So, switching gears, you also have a label, Sotto Voce, that featured your own work but also artists like Tinlicker who’ve really blown up lately as well. Do you have plans to continue that project?
Yeah, I didn’t stop out choice. The company that was co-managing it was sort of frozen. It was out of our control and it meant that I basically couldn’t release without changing what the catalog numbers were. But it’s now fine again, pending finishing a few things off, and I’d like to carry on with it. I still got a lot of demos and great, talented people who I would like to help, so it would be nice. I just had to put in the back of my mind, unfortunately.
Over the years you’ve also connected with fans through things like your Reddit AMAs. Do you think that it’s important for artists to reach out to their fans through platforms like that?
No. I think there’s a lot to be said for mystery in music and some of my favorite artists I don’t know anything about and I don’t really want to. I think people on the internet feel entitled to know things about everything and I think they forget that sort of age of wonder, like feeling childlike and not understanding how things work or the on the intimate details of everyone who does everything that you want is important. It expands your mind creatively and you’re forced to imagine.
So no, I don’t think that’s necessarily the case. I enjoy it in this aspect about this project, I wouldn’t talk about other ones, so for me, this is an open book. I like the culture and the people I get to interact with this, it’s added lots of my life. It feels nice to communicate with them. I guess it’s changed me as a person. But I wouldn’t always feel obliged to talk about things I was doing like this. I think that’s an artistic decision, it’s definitely not business.
Last year, you also released “Pull The Sun Down” on Mind State, Vol. 1 that had all its proceeds go to mental health awareness.
Yeah, that’s true.
Do you feel that more artists should be getting involved with supporting causes like this one?
Yeah. I’ve lost a musician friend to suicide, and the friend who helped me get involved that project is actively involved in supporting the charity and has had a lot of trouble of his own, which he’s been very successful at conquering and I’ve been pleased to see get through things. But I think it’s definitely an area of the industry that’s lacking, especially in this area where people are under strange forms of pressure, and often trying to be people that they’re not because they think it’s important for their brand. It definitely takes a toll. So, yeah, everyone should think about that more often and do more about it.
Have you seen a shift in the conversations with more artists or people in the industry being open to talking about that now?
You’d like to think its moving in a positive direction, but it’s that doesn’t mean there’s not room for us continue.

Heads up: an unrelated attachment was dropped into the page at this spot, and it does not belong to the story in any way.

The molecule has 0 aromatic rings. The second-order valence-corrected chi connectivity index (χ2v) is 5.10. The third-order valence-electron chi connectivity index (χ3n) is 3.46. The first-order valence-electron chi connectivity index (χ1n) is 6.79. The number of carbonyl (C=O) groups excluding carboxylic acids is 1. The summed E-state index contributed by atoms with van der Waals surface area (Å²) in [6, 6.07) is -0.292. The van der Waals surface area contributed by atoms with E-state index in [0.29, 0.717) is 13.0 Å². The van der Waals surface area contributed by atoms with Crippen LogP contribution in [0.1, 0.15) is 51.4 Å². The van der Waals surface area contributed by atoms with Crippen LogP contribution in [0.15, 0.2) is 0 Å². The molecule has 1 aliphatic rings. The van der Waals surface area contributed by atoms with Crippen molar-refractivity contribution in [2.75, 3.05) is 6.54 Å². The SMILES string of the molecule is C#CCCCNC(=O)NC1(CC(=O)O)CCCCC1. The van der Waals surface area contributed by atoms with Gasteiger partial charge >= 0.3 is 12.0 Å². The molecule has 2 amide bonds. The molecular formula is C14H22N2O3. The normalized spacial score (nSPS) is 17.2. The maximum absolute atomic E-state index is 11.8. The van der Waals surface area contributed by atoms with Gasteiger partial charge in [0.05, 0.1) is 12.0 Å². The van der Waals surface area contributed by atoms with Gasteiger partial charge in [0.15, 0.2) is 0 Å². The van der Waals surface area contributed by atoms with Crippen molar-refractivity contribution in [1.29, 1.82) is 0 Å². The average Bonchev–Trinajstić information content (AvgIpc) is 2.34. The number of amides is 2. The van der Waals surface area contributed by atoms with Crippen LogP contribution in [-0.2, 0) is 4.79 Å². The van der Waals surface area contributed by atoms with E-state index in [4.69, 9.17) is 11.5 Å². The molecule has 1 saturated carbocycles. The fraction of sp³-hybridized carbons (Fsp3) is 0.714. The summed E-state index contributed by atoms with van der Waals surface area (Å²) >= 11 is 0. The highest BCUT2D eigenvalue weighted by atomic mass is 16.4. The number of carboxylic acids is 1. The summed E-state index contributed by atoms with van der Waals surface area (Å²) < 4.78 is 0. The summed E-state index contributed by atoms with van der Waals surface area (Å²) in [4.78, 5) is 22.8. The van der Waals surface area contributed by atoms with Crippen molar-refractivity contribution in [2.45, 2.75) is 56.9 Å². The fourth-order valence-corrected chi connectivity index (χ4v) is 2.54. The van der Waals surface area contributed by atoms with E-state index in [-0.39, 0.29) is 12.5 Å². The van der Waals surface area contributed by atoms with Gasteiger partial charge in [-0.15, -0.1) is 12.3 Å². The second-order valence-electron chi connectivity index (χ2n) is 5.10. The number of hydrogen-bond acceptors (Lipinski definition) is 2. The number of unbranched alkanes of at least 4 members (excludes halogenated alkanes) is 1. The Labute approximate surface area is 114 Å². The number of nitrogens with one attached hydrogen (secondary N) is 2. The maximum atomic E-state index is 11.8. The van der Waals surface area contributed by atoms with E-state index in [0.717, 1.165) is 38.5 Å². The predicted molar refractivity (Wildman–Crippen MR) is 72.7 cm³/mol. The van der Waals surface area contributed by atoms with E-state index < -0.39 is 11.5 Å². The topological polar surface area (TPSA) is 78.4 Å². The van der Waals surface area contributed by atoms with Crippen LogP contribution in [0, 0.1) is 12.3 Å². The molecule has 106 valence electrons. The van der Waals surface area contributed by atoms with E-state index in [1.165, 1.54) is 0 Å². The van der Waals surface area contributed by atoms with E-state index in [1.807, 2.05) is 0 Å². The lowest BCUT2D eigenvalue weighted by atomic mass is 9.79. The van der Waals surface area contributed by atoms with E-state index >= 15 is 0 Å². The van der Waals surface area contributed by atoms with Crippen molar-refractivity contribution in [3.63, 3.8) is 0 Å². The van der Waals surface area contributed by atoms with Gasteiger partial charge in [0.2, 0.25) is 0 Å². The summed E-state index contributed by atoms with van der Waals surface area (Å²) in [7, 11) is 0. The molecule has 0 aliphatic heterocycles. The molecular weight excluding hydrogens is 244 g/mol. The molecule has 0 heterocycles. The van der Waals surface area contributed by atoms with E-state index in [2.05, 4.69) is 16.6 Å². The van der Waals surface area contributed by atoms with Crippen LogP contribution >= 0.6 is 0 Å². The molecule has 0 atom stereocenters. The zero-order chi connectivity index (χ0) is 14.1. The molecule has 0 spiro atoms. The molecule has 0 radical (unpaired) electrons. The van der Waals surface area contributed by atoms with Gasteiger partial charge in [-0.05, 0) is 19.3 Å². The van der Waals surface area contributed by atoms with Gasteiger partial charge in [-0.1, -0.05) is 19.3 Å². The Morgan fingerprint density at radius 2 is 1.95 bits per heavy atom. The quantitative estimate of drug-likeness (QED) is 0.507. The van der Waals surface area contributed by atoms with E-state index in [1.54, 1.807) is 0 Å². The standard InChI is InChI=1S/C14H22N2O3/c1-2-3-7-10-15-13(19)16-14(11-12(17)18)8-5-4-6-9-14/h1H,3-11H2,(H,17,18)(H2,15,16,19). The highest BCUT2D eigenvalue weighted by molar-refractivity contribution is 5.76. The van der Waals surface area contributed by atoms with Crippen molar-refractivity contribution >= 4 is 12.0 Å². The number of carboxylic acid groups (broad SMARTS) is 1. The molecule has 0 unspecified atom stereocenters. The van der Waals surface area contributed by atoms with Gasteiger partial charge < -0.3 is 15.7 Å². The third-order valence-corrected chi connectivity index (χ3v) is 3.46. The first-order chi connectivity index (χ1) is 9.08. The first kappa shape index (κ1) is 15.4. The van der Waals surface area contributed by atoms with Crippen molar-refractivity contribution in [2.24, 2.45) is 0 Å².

Totally, and aside from your albums and shows you also been following the Keto diet lately and you’ve been pretty vocal about it. So I was just wondering what helped push you in that direction?
I watched some lectures by Dr. Lustig, he’s a Pediatric Endocrinologist. He’s written books and done some very interesting research into the role of sugar in the modern diet, and so have some interesting stuff about dopamine versus serotonin. It got me thinking that I needed to change to continue. I spent a long time developing a reputation for being a nightmare, so I thought it would be an interesting way to keep myself healthy. I like changing the rules and moving the goalposts on myself.
It’s been interesting, I’ve been sober all the time and have been eating really, really clean food. It’s had a positive effect on the people around me, which has been nice and encouraging, my friends have been supportive. I feel great as well. But that’s how I started, it was just seeing this lecture and it clicked something in my head that I needed to do. I guess I realized that it would knock on and benefit all the things I do, not just how I eat.
If there’s one tip that you could offer up for anyone trying to break into the scene as a DJ today, what would it be?
Don’t eat sugar, ever. [Laughs] I can’t offer much advice. I got asked that recently and things have changed so much since I joined and I never really had a process. I put tracks online one afternoon and the next afternoon I was with Joel in London signing.
I suppose I believed in it. I had a brand from the inside out, not on top, I didn’t put the icing on it. A lot of people think branding is a logo and shouting, whether that’s metaphorical or not, so having something you genuinely believe in and aren’t fronting, is necessary. If you don’t have that then you need to do something else.
There’s been a big change in the scene obviously, so what’s the biggest change you’ve experienced personally?
The scale of it and sort of the way it’s penetrating all the way through to mainstream media now, it’s not a subculture anymore by any means. It’s pop music now. Watching it mature and become less chaotic. It was extremely chaotic when I started, and I think the promoters that were throwing shows didn’t really know what was happening. It is a much more well-oiled machine now, which has its pros and its cons.
For sure, well thanks for chatting, that’s all we’ve got for you!
Thanks very much!